Tom Binnie: To the Cry of the Sand'ling
To the Cry of the Sand'ling is an unusual and involving novel for all ages. It is the story of three Scottish generations: David Miller, his father Tom, and his daughter Rosie. It follows their lives through two 18th century timelines: Rosie growing up in a small town in East Fife; Tom, mercantile trading in Delft; and David attending an orphan school in Edinburgh before developing into an inspired Scottish teacher.
It is a detailed story of three lives during a time of great social, political and economic change. Each character is strongly influenced by the lovers and friends they encounter on their life’s journey. It is a story of love, loss, and betrayal. It is a story of redemption, the value of learning and the acceptance of change. It is also a story of the influence of women in an age where history only tells of men.
To the Cry of the Sand'ling
Rosie, ten years of age, grows up in a market town in East Fife. Approaching puberty, she questions the extreme poverty and wealth she has become aware of in her close-knit community. David, her father, wants to make educational changes to, what he regards as, outmoded teaching in his school, and engages the support of the local landowner. A French girl has come to live in the landowner’s house and she and Rosie become friends. The experience opens Rosie’s eyes to a life outside the confines of her county town. Rosie’s mother dies and her life with her father changes. David and Rosie move to a coastal town of Kirkcaldy to start life anew.
Twenty years earlier, Rosie’s grandfather, Tom, an Edinburgh merchant, travels to Delft with his clerk, Joe, to oversee an ambitious trade, which, if successful, will free himself and his wife from her overbearing parents. Tom, away from the stifling and structured society of Presbyterian Edinburgh, enjoys the unfamiliar culture and freedom he finds in Delft. Tragedy strikes, the merchant ship runs on to rocks, and all is lost. Tom does not return to Scotland. Tom’s wife does not cope with the loss of her husband, and David, their only son, is sent to a school for fatherless children in Edinburgh.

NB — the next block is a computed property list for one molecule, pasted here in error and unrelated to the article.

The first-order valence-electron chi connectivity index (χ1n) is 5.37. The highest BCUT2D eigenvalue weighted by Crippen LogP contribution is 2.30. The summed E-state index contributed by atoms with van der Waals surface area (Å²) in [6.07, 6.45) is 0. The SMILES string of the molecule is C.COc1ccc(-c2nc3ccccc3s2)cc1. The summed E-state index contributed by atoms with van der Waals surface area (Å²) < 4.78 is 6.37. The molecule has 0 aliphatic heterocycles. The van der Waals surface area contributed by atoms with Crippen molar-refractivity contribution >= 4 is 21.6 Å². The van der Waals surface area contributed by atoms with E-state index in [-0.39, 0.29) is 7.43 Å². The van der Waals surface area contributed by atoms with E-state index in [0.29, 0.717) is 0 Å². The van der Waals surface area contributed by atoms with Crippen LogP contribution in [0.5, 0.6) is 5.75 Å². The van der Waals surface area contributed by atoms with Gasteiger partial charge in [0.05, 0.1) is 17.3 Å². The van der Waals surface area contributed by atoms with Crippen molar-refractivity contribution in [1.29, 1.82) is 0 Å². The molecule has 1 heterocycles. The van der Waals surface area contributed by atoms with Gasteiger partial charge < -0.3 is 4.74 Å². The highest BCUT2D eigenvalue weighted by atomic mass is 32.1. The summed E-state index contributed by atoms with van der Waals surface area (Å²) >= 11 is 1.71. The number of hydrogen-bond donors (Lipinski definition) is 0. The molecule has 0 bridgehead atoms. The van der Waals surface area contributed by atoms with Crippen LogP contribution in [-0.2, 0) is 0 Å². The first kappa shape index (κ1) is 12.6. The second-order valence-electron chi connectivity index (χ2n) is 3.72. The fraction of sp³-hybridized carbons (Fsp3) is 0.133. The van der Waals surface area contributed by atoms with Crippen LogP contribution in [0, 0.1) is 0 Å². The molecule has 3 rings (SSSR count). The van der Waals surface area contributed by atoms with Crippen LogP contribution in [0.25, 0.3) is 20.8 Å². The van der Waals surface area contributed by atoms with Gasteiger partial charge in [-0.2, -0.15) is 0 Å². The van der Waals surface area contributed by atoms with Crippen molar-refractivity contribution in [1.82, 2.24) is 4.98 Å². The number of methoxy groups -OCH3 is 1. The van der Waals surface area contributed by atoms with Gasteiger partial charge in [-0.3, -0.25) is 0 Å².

At school, David, released from his suffocating family, thrives in his new environment, forming close relationships and engaging in the daily life of the school and the burgh. He tries to return to his family for the winter break but is shunned, and he returns to the school. He develops under a formative relationship with a senior boy. The school is not just Latin and Greek: David acts on stage, sings in the church choir, learns to operate the new printing press, escapes the grounds to shop in the markets, then there is an outbreak of smallpox.
After the loss of Tom, his clerk, Joe, takes over his position, and aims to save the family business. He returns to Delft in an attempt to keep the business afloat, but also to find out what happened to his friend and employer. He makes friends and gains personally and financially from his experience, but he does not satisfactorily solve the mystery of Tom’s disappearance.
Twenty years on, David is an inspiring Scottish teacher settled in his new school. A letter brings news and reveals information, hitherto suppressed by Joe, regarding his father, Tom, and the mystery of his disappearance in Delft. It is news that will change David and Rosie’s lives. The three threads, Rosie/Older David (Fife), Tom/Joe (Delft) and Young David (Edinburgh), are told in interwoven chapters with correlated themes of love, loss, betrayal and redemption.
Note: David Miller is a factual person, - noted for being the schoolmaster of Adam Smith, James Oswald and Robert Adam - as are many of the secondary characters featured in this 18th century Scottish novel. The story woven around them is, of course, completely fictitious.